It came as no surprise on Monday that Dawkins announced his intentions to retire. He and the Eagles had been in conversations for weeks about his plans, and about the team's plans, to properly honor a player who transcended the seven Pro Bowls and the five All-Pro teams to which he was named.
In announcing his retirement just a few months after playing in the Pro Bowl game as a member of the Denver Broncos, Dawkins left the game on his terms, something few players are able to do. He can walk away from the game in good health, recognized as one of the game-changing players of his generation.
Dawkins will return to Philadelphia and meet the media on Saturday at the NovaCare Complex and he's going to be honored properly during the season -- when the Eagles play NFC East-rival New York on September 30 at Lincoln Financial Field. There are many other pieces to the plan that will be divulged in time, when the moment is right.
Dawkins, of course, made the moment right so many times in his 13 seasons here. He is one of a handful of players in team history that changed the game, changed the position he played and who will go down forever as an Eagle. Dawkins was the key to Jim Johnson's defense through the years. His ability to move around in Johnson's scheme allowed the defensive genius to improvise his blitzes, to create pressure packages and to be as aggressive as possible without giving up the big play on the back end.
There have been few athletes in Philadelphia who have ever reached the fans as Dawkins did. He allowed his intensity to spill over on game days to the point where he referred to himself as the "Idiot Man." The Dawkins who was so psyched up on game days wasn't the same quiet, gentle, reserved man the other six days of the week.
It was always inspiring to see Dawkins on game day. From the moment he arrived at the stadium, he was crazed. His end-zone antics and running-through-the-tunnel moments live on forever. His big plays defined a defense that lived for them. Dawkins is the best safety to ever play in an Eagles uniform and his accomplishments -- the Pro Bowls, the All-Pro teams, the game-changing plays -- are burned in our minds.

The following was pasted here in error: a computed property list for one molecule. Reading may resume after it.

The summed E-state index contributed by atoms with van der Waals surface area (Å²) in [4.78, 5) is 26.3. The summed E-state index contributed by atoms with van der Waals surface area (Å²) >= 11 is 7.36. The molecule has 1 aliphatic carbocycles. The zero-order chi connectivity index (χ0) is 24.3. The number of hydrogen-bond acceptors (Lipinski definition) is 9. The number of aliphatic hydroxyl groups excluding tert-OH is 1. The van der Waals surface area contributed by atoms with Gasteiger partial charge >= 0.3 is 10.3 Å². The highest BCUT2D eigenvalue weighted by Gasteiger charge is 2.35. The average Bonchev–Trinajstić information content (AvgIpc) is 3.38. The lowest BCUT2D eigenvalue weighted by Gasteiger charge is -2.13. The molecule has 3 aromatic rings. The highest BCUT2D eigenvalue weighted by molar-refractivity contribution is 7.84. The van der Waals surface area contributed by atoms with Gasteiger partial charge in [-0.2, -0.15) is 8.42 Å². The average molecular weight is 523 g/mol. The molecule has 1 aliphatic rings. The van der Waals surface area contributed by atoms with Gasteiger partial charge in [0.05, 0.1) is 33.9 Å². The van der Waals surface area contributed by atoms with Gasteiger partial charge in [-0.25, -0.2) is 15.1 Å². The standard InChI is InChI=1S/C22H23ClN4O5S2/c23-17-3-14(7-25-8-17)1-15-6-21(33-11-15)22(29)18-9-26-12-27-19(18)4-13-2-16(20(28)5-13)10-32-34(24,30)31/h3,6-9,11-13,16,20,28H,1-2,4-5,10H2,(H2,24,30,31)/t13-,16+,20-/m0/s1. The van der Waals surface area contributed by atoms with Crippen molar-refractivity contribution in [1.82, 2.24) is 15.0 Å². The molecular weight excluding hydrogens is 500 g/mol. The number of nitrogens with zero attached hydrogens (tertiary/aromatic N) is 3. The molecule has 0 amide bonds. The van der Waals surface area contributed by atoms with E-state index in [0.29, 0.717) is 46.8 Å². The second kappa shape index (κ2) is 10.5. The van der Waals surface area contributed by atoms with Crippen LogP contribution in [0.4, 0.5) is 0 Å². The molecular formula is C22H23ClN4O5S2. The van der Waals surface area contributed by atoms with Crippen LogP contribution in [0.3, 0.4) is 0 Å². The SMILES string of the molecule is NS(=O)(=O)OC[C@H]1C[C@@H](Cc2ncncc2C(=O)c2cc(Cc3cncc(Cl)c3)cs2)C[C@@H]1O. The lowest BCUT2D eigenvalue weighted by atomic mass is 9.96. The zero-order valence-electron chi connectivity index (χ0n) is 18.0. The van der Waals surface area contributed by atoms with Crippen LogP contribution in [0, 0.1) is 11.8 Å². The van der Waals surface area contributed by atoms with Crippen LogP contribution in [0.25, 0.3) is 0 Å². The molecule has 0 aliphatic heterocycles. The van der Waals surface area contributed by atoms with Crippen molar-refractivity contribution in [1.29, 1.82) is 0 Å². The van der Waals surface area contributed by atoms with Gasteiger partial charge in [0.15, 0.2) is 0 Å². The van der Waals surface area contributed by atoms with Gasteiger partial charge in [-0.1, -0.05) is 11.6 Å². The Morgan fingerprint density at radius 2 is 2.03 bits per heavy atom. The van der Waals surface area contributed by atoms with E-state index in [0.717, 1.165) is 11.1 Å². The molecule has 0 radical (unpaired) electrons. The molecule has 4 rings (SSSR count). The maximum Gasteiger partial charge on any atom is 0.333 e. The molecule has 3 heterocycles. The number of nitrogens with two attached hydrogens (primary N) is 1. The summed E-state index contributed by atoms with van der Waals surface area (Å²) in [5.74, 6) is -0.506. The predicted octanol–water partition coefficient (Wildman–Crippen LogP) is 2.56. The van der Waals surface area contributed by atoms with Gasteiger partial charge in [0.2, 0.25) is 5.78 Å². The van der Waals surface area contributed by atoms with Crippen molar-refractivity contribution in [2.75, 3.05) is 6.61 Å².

That Dawkins played his final three NFL seasons in NFL is unfortunate, a product of the business side of the game. There is no need to re-hash what happened, but here is the brief overview: The Eagles made Dawkins an offer they felt was strong for his fourth contract here and he instead accepted a deal with Denver that made him the highest-paid player at his position in the NFL.
Time to move on from that. The challenge from the Eagles' side has been replacing Dawkins and his production and his place in the locker room. That is ongoing.
What we're here to do this week, and throughout the season, is to celebrate Dawkins' time as an Eagle. He meant a lot to so many who looked at him as an inspiration of how to approach the game of life. You go at it with all you have, with maximum intensity and focus and you enjoy every minute of the challenge.
He is likely the next Eagle to get into the Pro Football of Fame, but the Hall has not been kind to the safety position. There are seven true safeties in the Hall of Fame, and only Ronnie Lott has played since the 1960s. With Dawkins and Troy Polamalu and Ed Reed dominating this most recent decade in the NFL, that has to change.
Dawkins deserves to go, no question about it. He dominated games. He made offenses go away from him. He was a take-the-game-over player as the guy lined up farthest away from the football.
That's what Dawkins did. He owned the game. And on this day, we step back from the draft and remember Dawkins' time in Philadelphia and his place as one of the greatest to ever play here. We are blessed to have enjoyed his Eagles career, one that is going to live long into the future now that his playing days in the NFL are over.